“I want to make something really fancy this year for Thanksgiving,” I told my mom on the phone.

“OK, so what are you going to give up making that you usually make so that you have time?” asked Mom practically. “Pecan pie?”

“God no, I only get that once a year.”

“Sweet potato casserole?”

“NO! I love that!”

“Yeast rolls?”

“You want to eat rolls from the store?” I asked her, aghast.

And thus we agreed that we’d both be making the same old, same old for Thanksgiving dinner. Just like Christopher Kimball knew we would. As the Cook’s Illustrated editor and America’s Test Kitchen host affirmed bluntly in an interview with Serious Eats’ Ed Levine:

How we approach Thanksgiving goes to the heart of our philosophy. Today, most people’s repertoire in the kitchen is unlimited. (Once upon a time people knew how to make 100 dishes, at most.) As a result, nobody ever gets good at anything, because they don’t do anything twice. In our magazine, we keep doing the same thing over and over again. So in our Thanksgiving issue we stay focused on the things people want to make: turkey, mashed potatoes, pie crust, biscuits.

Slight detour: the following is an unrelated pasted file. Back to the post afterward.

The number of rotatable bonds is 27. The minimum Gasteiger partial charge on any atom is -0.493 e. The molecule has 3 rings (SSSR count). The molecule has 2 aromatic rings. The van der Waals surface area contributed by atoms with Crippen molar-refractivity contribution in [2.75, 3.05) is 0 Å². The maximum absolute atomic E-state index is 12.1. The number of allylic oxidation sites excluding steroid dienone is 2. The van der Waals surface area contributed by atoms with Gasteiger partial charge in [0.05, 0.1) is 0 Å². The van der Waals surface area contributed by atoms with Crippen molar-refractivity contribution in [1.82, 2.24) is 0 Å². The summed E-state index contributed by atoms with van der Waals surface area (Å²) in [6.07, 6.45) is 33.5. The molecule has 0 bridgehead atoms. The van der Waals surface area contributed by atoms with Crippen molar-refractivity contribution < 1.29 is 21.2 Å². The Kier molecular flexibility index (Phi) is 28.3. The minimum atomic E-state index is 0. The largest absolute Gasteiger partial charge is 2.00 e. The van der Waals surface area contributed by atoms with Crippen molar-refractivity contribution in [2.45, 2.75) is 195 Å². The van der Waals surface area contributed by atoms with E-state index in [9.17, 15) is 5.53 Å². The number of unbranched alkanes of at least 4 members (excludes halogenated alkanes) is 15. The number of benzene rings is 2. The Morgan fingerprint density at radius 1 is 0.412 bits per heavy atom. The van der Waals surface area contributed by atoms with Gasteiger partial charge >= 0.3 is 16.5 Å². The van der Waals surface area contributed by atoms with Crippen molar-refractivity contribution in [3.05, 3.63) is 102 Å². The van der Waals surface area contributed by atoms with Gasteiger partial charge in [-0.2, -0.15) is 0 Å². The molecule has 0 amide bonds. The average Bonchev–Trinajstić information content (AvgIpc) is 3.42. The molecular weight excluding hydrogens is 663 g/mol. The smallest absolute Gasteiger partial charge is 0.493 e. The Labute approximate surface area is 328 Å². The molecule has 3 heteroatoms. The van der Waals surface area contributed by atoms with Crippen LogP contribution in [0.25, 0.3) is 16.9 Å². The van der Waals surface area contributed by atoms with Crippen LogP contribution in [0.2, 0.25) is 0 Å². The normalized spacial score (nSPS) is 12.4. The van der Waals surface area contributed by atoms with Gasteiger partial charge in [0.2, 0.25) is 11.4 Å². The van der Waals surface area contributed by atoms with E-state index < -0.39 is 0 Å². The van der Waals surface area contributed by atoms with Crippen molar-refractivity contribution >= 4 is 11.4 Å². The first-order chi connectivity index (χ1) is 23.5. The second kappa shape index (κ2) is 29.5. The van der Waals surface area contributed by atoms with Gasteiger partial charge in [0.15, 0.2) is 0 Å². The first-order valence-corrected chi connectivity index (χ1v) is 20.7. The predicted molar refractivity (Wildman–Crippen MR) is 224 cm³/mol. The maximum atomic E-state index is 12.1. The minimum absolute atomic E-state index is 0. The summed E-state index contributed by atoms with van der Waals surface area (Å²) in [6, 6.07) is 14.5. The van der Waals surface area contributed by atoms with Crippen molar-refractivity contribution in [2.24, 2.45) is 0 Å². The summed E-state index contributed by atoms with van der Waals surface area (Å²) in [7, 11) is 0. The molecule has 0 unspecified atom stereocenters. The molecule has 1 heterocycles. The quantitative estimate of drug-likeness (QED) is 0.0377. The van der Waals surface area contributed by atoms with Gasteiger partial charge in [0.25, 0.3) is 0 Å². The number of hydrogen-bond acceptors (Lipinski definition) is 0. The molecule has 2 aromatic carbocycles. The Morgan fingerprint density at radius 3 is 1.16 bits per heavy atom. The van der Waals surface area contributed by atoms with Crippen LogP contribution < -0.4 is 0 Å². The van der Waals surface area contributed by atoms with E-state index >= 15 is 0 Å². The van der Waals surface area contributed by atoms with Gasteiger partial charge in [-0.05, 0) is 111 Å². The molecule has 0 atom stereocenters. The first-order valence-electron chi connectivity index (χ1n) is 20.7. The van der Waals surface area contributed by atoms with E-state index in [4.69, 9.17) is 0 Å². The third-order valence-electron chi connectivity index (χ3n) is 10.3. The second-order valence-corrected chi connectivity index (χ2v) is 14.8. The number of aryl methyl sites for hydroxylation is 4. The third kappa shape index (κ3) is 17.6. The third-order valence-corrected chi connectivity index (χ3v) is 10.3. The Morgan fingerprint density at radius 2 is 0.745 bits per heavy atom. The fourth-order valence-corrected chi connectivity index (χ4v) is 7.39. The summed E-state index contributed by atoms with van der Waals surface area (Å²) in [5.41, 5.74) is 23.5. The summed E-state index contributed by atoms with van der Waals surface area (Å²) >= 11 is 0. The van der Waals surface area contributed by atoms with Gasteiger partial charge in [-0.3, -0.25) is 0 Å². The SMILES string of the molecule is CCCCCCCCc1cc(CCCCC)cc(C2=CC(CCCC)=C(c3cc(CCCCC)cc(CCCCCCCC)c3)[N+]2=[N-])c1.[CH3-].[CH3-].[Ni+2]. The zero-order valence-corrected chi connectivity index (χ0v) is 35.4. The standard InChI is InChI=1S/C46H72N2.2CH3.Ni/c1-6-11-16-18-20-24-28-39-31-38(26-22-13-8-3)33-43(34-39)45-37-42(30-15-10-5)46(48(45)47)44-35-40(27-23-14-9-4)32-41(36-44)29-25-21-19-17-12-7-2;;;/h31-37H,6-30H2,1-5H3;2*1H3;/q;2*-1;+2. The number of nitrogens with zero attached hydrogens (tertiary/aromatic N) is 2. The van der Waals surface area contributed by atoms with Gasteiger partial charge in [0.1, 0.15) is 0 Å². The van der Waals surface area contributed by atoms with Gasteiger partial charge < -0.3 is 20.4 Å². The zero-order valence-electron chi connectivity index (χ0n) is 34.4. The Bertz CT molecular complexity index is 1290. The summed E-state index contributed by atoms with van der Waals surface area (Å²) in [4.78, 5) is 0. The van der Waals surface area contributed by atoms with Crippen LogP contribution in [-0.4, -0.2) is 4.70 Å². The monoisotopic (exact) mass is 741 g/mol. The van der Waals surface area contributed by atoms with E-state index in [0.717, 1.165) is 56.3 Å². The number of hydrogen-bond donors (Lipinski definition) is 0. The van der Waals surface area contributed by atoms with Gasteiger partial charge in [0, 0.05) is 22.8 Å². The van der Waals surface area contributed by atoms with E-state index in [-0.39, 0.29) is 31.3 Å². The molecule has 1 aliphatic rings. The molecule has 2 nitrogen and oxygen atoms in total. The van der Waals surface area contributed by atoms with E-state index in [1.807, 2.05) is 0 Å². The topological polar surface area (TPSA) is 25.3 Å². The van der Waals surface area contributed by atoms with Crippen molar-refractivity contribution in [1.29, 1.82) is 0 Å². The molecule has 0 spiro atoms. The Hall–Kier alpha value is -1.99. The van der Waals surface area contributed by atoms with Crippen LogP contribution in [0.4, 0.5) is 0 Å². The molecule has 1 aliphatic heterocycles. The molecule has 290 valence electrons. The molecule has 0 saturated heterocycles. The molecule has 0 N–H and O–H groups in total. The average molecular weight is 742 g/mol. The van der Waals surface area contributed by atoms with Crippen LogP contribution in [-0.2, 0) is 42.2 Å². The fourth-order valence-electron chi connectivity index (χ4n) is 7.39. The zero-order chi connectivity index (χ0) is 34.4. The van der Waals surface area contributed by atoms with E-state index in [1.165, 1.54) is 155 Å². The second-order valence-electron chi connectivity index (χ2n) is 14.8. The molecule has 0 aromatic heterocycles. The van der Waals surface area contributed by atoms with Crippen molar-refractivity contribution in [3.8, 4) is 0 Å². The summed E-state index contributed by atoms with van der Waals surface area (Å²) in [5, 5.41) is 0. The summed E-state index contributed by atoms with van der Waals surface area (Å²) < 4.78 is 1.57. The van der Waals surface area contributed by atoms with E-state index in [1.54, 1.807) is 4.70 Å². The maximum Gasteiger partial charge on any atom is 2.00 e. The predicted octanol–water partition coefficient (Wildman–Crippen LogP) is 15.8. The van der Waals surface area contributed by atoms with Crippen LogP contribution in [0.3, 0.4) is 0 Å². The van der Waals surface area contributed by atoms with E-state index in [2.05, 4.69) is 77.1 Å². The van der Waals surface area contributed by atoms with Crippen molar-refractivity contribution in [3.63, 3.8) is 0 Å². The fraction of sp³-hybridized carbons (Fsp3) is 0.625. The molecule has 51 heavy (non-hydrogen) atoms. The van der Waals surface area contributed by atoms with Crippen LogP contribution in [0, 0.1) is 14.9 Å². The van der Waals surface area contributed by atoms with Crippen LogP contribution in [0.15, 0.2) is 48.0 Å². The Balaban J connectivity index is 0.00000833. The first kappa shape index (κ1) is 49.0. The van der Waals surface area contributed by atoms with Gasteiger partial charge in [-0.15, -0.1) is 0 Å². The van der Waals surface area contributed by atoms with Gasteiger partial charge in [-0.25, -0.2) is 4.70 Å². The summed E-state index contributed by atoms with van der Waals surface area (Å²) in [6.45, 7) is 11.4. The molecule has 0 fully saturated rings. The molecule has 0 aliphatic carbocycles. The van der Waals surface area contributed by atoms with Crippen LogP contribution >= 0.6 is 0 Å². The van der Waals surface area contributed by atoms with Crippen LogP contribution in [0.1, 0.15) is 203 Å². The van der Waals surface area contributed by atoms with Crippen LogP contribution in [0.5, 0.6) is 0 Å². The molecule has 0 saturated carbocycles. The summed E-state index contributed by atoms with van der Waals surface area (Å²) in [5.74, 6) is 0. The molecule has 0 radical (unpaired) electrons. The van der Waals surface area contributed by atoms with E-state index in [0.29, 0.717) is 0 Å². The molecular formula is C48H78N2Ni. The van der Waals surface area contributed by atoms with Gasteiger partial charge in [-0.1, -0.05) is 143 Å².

Kimball also dissed the yearly T-giving coverage at other food magazines. Those editors, he says, “write for their friends and themselves. They feel compelled to do something different every year because they’re bored. People want mainstream American cooking, and that’s what we give them.”

OK, Mr. Kimball: Guilty as charged. And God knows I love you, even if your monthly editorials in Cook’s are so folksy they might as well be embroidered on a sampler. But really, you went off the rails at this point:

People have to get over their fixation with green vegetables. Green beans are disgusting. Our meal is all shades of white, brown, and orange.

You’ve never had a good green bean casserole, have you?

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